Egypt’s Foreign Minister Sameh Shoukry and his Russian counterpart Sergey Lavrov discussed, in a phone call on Tuesday, the Libyan crisis and the situation in the Middle East and North Africa.
During the phone conversation, Shoukry asserted the need for a ceasefire in Libya, to open up the way for political negotiations. He renewed Egypt’s rejection of any foreign interference in Libya, whilst asserting the need to firmly confront the deployment of foreign mercenaries from Syria in Libya.
Both ministers confirmed that the only way to settle the Libyan situation is via talks “involving all warring sides as part of the implementation of the Berlin Conference decisions endorsed by UN Security Council Resolution 2510 to reach a political and sustainable end for the crisis”.
The ministers also emphasised the importance of June’s Cairo Declaration to promote “the key principles of the Berlin process with an aim of organising an inclusive intra-Libyan dialogue on ways to build the post-conflict order in Libya on the basis of balance of interests of the country’s three historic regions.”
The phone call came a day after Egypt’s parliament unanimously approved sending the country’s armed forces on outside mission “to protect the national security in the western strategic front against criminal militias and terrorists.”
The decision came amid growing military mobilisation around the northern Libyan city of Sirte in the past few days, as Turkey prepares a possible military operation in the city.
Earlier on Monday, Egypt’s President Abdel Fattah Al-Sisi discussed, in a phone call with his US counterpart, Donald Trump, the Libyan crisis developments. During the conversation, Al-Sisi asserted the need to halt illegal and illegitimate foreign interference in its neighbouring country.
Egypt, the UAE, and Russia back the Libyan Arab Armed Forces (LAAF) headed by Commander Khalifa Haftar, the rival of the Government of National Accord (GNA). The GNA is receiving increasing support from Turkey, which has provided it with drones and air defence systems, weapons, as well as thousands of Syrian mercenaries.
Also on Monday, Libyan Parliament’s spokesperson Abdullah Belhiq praised the Egyptian parliament’s authorisation of military action in its western strategic front.
Belhiq said that such decision came in response to calls made by Libyan Parliament Speaker Aguila Saleh and Libyan tribes for Egyptian support to counter the threats to the two countries’ national security.
The Egyptian troop deployment would also deter Turkey’s foreign ambitions in Libya and its support of militias and mercenaries.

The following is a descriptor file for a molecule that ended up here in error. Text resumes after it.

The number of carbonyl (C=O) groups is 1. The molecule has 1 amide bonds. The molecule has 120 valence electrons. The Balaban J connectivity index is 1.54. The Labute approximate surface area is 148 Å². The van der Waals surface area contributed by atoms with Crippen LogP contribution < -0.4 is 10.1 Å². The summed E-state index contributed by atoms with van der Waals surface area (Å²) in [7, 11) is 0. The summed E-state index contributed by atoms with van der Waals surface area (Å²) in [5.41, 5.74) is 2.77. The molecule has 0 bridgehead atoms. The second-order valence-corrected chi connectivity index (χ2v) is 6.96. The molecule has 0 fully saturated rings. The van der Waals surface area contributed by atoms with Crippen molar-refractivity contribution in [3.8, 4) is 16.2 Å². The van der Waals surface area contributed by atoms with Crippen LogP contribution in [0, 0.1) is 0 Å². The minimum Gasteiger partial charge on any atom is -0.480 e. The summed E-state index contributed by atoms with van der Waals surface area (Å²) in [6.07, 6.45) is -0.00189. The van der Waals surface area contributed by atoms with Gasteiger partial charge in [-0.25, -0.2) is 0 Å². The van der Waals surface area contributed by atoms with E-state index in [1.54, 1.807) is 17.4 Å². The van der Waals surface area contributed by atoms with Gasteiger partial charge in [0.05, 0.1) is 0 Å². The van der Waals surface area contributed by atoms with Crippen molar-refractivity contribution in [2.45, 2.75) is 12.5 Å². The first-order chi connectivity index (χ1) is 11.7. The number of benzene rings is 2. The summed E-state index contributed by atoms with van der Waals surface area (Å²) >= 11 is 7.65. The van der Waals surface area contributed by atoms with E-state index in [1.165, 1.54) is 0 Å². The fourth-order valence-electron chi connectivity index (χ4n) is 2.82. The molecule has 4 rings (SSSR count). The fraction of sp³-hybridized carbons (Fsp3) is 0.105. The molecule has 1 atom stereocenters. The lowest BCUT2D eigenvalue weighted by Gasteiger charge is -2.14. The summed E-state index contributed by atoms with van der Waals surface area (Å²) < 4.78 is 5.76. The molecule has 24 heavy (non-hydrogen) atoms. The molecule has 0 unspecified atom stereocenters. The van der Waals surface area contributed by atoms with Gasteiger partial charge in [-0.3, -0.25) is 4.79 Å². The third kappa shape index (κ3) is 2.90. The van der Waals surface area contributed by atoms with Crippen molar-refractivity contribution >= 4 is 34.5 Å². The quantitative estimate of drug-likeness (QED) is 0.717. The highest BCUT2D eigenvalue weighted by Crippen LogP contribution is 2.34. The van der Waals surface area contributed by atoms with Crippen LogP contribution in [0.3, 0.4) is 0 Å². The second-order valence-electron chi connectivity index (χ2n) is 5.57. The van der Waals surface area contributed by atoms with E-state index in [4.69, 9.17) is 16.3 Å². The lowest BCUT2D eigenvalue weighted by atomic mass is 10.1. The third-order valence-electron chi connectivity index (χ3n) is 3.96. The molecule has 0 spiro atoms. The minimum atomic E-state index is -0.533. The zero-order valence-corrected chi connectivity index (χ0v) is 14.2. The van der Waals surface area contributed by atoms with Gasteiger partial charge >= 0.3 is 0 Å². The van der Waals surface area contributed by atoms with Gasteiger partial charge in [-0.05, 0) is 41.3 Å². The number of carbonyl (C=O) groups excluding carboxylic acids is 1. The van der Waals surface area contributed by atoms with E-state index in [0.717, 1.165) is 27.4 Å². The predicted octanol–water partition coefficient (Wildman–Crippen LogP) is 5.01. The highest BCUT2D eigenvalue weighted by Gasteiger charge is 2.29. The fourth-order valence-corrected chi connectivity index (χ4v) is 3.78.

Meanwhile, Libyan MPs Issa Al-Uraibi and Ziad Deghaim hailed Egypt’s stance in support of Libya and against the dangers that threaten the country.
Also, Egyptian MP and Director of the Middle East Forum for Strategic Studies, Samir Ghattas, told Daily News Egypt that he believes the Egyptian parliament’s unanimous vote is part of the country’s strategy to deter militias and mercenaries and not a move for war.
“I believe the parliament’s decision aims to legitimate measures the military would take if needed, but so far, I do not believe there is a motive for elements of the Armed Forces to be deployed in outside mission,” Ghattas said.
Ghattas described the move as “unprecedented” in modern history, saying that it has never happened before “that an Egyptian president asked the parliament for authorisation to send military elements abroad.”
He noted that the parliamentary decision, which comes under the provisions of Article 152 of Egypt’s 2014 Constitution, is due to the country’s leadership and army seeing real threats, especially around the western borders.
Ghattas said that Major General Mamdouh Shaheen, Assistant Minister of Defence, sent a letter issued by Egypt’s National Defence Council asking for authorisation to send in troops based on the Joint Arab Defense Treaty.
“This is a conditional authorisation in one direction, which is the western strategic front. It is also determined to fight mercenaries and militias,” he noted. “The decision also stipulates those elements and not all the military will take part in these missions and will return when ended.”
Ghattas pointed out that the National Defence Council’s letter has not mentioned the GNA or Turkey “to avoid entering in a conflict with Turkey or the GNA, which is an internationally recognised government.”
Moreover, he noted that Al-Sisi has asserted several times that Libya’s Sirte-Jafra line is a line of peace not of war.
Earlier in June, Al-Sisi warned against any advances of forces or militias from crossing the “Sirte and Jufra red-line”. In a meeting with representatives from Libyan tribes in Egypt last Thursday, the president said that he meant for the “Sirte and Jufra red-line” to be a call for peace and stability.
Earlier in January, Sirte was captured by the LAAF from the control of militias allied to the GNA, since the Islamic State militants were expelled in 2016.
Sirte is over 1,000km from Egypt’s western borders, while the Jafra Airbase, one of Libya’s biggest bases, is located 300km south of Sirte.
Egypt seeks to protect its western borders and its national security from mercenaries and militias, as the threats of terrorist and militant groups are increasing.
Thanks to Turkish support, forces allied to the GNA seized, in May, the key military base Al-Watiya airbase south of Tripoli from the LAAF. In June, the internationally recognised GNA took control of the capital’s airport and Tarhuna city. With such gains, the GNA now controls west Libya.